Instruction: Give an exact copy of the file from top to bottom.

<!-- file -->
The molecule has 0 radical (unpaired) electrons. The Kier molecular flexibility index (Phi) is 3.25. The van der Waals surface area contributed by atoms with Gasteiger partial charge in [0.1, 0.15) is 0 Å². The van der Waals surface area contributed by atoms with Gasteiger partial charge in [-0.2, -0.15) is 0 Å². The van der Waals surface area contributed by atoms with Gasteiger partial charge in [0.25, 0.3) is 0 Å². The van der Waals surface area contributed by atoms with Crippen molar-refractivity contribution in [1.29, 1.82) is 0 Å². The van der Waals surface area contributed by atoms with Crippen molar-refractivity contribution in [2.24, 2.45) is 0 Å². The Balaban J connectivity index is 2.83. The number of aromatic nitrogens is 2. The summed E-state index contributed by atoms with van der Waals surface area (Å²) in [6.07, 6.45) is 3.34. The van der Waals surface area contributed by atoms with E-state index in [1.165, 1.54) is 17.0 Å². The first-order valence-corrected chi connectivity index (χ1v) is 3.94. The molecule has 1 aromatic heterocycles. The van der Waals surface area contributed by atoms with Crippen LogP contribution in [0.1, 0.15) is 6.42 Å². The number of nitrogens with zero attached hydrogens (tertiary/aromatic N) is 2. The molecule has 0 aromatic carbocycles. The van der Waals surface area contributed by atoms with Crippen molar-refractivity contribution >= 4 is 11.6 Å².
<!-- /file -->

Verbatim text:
The molecule has 0 radical (unpaired) electrons. The Kier molecular flexibility index (Phi) is 3.25. The van der Waals surface area contributed by atoms with Gasteiger partial charge in [0.1, 0.15) is 0 Å². The van der Waals surface area contributed by atoms with Gasteiger partial charge in [-0.2, -0.15) is 0 Å². The van der Waals surface area contributed by atoms with Gasteiger partial charge in [0.25, 0.3) is 0 Å². The van der Waals surface area contributed by atoms with Crippen molar-refractivity contribution in [1.29, 1.82) is 0 Å². The van der Waals surface area contributed by atoms with Crippen molar-refractivity contribution in [2.24, 2.45) is 0 Å². The Balaban J connectivity index is 2.83. The number of aromatic nitrogens is 2. The summed E-state index contributed by atoms with van der Waals surface area (Å²) in [6.07, 6.45) is 3.34. The van der Waals surface area contributed by atoms with E-state index in [1.165, 1.54) is 17.0 Å². The first-order valence-corrected chi connectivity index (χ1v) is 3.94. The molecule has 1 aromatic heterocycles. The van der Waals surface area contributed by atoms with Crippen LogP contribution in [0.1, 0.15) is 6.42 Å². The number of nitrogens with zero attached hydrogens (tertiary/aromatic N) is 2. The molecule has 0 aromatic carbocycles. The van der Waals surface area contributed by atoms with Crippen molar-refractivity contribution >= 4 is 11.6 Å².